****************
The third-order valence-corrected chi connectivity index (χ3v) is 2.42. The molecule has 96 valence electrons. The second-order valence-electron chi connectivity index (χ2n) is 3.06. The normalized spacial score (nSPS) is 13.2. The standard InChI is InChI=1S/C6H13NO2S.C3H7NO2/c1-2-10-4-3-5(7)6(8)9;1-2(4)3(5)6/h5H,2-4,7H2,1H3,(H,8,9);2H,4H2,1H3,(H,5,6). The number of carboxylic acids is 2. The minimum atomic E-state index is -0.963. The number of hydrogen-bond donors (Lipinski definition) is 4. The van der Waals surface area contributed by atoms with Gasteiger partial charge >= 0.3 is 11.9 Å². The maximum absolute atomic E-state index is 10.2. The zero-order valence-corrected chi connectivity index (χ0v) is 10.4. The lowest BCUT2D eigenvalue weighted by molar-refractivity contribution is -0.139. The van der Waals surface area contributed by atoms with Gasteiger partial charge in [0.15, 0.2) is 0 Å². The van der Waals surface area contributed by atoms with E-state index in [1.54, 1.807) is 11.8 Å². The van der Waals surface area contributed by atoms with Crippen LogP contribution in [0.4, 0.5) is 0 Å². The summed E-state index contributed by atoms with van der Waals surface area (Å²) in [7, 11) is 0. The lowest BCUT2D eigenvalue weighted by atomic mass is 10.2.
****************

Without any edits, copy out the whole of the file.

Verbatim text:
The third-order valence-corrected chi connectivity index (χ3v) is 2.42. The molecule has 96 valence electrons. The second-order valence-electron chi connectivity index (χ2n) is 3.06. The normalized spacial score (nSPS) is 13.2. The standard InChI is InChI=1S/C6H13NO2S.C3H7NO2/c1-2-10-4-3-5(7)6(8)9;1-2(4)3(5)6/h5H,2-4,7H2,1H3,(H,8,9);2H,4H2,1H3,(H,5,6). The number of carboxylic acids is 2. The minimum atomic E-state index is -0.963. The number of hydrogen-bond donors (Lipinski definition) is 4. The van der Waals surface area contributed by atoms with Gasteiger partial charge >= 0.3 is 11.9 Å². The maximum absolute atomic E-state index is 10.2. The zero-order valence-corrected chi connectivity index (χ0v) is 10.4. The lowest BCUT2D eigenvalue weighted by molar-refractivity contribution is -0.139. The van der Waals surface area contributed by atoms with Gasteiger partial charge in [0.15, 0.2) is 0 Å². The van der Waals surface area contributed by atoms with E-state index in [1.54, 1.807) is 11.8 Å². The van der Waals surface area contributed by atoms with Crippen LogP contribution in [0.4, 0.5) is 0 Å². The summed E-state index contributed by atoms with van der Waals surface area (Å²) in [7, 11) is 0. The lowest BCUT2D eigenvalue weighted by atomic mass is 10.2.